Mr Anderson, the last survivor of the four Black Power activists who set up the Aboriginal Embassy in Canberra in 1972, says he is pleased that the unions are offering support.
“The New Way Summit Task Force has been asked for their support to bring this matter to the attention of the public. The Task Force puts the Australian government on notice that like Noonkanber in Western Australia in 1979, we will call upon Aboriginal people to come from every part of this country and protest any movement of nuclear waste across our people’s traditional lands.”
“If the Europeans, Americans and China along with the rest of the world want to use nuclear power, then dump your rubbish on your own soil. You take it from us against our will and you now want to return it against our wishes.”
Muckaty Station is the country of the mother of Barbara Shaw (pictured left), Alice Springs camps activist and a member of the Summit Task Force. Ms Shaw commented on uranium mining in the Northern Territory at the Canberra summit from 30 January to 1 February.
She said only some people agreed to the dump “because they saw the dollar sign”. Although Elders had long warned that the radiation is dangerous, a lot more awareness needed to be created in the area. Listen to the extract at http://www.4shared. com/file/ 228500371/ e1144837/ Barbara_Shaw_ MINING.html.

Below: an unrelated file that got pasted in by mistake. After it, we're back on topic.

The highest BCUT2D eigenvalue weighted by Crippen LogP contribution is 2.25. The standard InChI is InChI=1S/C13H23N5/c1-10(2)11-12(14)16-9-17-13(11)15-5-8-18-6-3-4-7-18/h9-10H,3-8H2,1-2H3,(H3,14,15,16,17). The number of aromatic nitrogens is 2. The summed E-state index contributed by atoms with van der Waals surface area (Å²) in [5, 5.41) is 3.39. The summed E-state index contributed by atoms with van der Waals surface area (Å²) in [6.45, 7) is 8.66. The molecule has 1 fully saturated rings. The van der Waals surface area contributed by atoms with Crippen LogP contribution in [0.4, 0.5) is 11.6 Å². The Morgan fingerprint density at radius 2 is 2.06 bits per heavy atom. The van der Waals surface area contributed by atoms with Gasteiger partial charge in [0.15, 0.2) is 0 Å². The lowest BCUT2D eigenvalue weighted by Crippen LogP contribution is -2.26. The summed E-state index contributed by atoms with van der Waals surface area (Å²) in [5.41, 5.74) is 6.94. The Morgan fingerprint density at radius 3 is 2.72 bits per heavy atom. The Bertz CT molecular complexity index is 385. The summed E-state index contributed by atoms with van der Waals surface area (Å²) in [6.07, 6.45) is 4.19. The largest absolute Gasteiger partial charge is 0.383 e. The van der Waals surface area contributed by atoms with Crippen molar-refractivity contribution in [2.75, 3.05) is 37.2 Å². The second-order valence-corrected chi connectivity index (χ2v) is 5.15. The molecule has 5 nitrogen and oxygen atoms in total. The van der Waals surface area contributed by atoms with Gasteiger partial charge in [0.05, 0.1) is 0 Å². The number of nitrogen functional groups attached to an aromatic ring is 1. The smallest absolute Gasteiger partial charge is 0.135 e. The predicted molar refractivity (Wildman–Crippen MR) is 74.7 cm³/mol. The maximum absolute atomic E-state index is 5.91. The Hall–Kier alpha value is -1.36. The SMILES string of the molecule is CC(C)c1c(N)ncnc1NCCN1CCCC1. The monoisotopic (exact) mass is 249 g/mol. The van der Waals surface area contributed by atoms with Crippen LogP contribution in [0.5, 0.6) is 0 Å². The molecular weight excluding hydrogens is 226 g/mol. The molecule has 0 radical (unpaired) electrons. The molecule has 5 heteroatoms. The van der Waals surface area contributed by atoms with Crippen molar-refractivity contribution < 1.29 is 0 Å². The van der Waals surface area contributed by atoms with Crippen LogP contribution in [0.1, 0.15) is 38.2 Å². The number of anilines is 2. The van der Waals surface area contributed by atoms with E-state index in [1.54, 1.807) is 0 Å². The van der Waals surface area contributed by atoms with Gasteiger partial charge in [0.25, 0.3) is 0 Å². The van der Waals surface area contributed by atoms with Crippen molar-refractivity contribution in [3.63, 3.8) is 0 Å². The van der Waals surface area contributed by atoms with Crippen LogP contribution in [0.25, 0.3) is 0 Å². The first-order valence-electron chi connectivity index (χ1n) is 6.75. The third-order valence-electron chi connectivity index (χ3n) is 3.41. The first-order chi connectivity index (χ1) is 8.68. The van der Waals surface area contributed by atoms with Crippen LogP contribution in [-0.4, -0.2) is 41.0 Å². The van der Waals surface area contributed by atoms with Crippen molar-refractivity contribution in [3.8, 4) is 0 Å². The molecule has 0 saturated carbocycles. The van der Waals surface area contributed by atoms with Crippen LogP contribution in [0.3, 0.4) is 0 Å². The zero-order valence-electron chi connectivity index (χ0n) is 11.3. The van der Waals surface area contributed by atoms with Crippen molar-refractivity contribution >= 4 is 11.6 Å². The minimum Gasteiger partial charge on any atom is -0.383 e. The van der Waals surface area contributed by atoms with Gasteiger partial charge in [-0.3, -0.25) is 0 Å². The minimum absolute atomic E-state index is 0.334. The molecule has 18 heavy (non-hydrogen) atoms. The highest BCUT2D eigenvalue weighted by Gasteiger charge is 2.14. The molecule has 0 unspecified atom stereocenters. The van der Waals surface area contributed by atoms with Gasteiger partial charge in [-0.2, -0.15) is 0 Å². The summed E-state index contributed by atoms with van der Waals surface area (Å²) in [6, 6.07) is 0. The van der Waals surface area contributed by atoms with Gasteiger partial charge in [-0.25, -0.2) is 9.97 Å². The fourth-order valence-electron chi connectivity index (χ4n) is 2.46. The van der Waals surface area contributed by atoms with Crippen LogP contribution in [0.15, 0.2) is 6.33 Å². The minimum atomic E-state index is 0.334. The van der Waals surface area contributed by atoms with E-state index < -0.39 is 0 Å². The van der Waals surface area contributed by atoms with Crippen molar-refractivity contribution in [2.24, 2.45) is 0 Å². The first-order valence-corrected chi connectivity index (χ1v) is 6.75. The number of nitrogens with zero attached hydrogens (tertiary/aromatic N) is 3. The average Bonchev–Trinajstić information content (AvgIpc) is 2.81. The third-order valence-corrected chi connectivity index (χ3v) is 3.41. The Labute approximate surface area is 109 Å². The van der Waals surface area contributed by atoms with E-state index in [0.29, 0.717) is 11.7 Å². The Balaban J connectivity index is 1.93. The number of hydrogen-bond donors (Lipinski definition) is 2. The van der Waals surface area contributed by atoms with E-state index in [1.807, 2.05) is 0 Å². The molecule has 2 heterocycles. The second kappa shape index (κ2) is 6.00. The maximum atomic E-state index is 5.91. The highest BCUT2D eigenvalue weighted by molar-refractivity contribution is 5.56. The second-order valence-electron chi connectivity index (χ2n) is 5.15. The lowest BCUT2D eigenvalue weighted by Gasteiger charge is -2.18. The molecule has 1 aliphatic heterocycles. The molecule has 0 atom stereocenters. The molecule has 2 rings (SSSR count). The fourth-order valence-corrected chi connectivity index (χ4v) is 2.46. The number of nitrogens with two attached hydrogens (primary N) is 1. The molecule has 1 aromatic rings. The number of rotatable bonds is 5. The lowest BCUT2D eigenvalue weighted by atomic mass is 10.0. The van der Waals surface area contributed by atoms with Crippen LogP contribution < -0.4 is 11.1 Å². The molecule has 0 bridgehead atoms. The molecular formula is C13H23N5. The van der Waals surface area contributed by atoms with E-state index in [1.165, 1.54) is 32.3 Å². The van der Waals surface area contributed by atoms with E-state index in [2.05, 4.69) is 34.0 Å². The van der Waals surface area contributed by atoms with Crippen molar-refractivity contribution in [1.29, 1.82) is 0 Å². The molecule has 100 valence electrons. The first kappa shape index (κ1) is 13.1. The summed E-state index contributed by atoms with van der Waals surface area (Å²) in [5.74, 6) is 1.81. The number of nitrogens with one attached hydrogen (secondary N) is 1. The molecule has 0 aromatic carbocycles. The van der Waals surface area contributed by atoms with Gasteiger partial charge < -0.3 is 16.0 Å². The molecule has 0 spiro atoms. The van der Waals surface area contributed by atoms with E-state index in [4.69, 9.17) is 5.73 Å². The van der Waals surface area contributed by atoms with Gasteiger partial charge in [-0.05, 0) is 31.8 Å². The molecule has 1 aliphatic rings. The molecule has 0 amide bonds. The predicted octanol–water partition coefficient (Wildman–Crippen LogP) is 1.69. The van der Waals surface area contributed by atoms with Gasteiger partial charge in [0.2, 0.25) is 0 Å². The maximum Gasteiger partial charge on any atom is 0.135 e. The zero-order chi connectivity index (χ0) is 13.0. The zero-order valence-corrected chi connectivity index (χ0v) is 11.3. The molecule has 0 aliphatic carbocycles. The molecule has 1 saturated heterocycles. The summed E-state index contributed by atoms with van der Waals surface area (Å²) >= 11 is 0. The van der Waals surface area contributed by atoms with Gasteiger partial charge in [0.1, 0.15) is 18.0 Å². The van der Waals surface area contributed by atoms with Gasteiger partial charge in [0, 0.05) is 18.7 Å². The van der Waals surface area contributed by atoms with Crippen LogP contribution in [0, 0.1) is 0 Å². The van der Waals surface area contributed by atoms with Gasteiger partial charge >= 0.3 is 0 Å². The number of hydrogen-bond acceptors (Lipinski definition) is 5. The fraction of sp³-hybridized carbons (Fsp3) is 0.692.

The Taskforce can be contacted through Michael Anderson at 02 68296355 landline, 04272 92 492 mobile, 02 68296375 fax, ngurampaa@bigpond. com.au
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Mr Anderson’s release in full:
As Chairman of the recently elected Aboriginal Summit Task Force, I condemn the Bureau of Northern Land Council for ignoring the majority of the traditional land owners who do not want their country, Muckaty Station, used for nuclear waste dumping.
What the general Australian public fails to understand is how much influence the Federal Government has over organizations such as the Northern Land Council. In the first instance the CEO of the Northern Land Council is a Government-appointe d person as per the Federal Northern Territory Land Rights Act. This does not fare very well for its perceived independence. Aboriginal people are under siege from the tyranny of a Labor Government who have no consideration whatsoever for our rights.
What we have here is a repeat of the Ranger uranium mine agreement fiasco. The arrangements that are being made are illegal and the Government and the Northern Land Council know full well that the traditional owners have little to no chance of fighting against this dictatorship. But don’t underestimate our resolve as a resistance group.
The public must now realize what this Labor Government are doing to Aboriginal people, blackmailing them to sign over their lands for infra-structure development and housing, but the real issues are now coming to a head and this is just one example of what is coming.
We do have rights and freedoms and it is time the Australian Government woke up and understands that they are pushing us into a corner and we will come out fighting with all that we have.
It is pleasing to see that the unions are offering support and our communications thus far with the traditional owners suggest that a fight is looming and maybe then the Australian public will get the picture.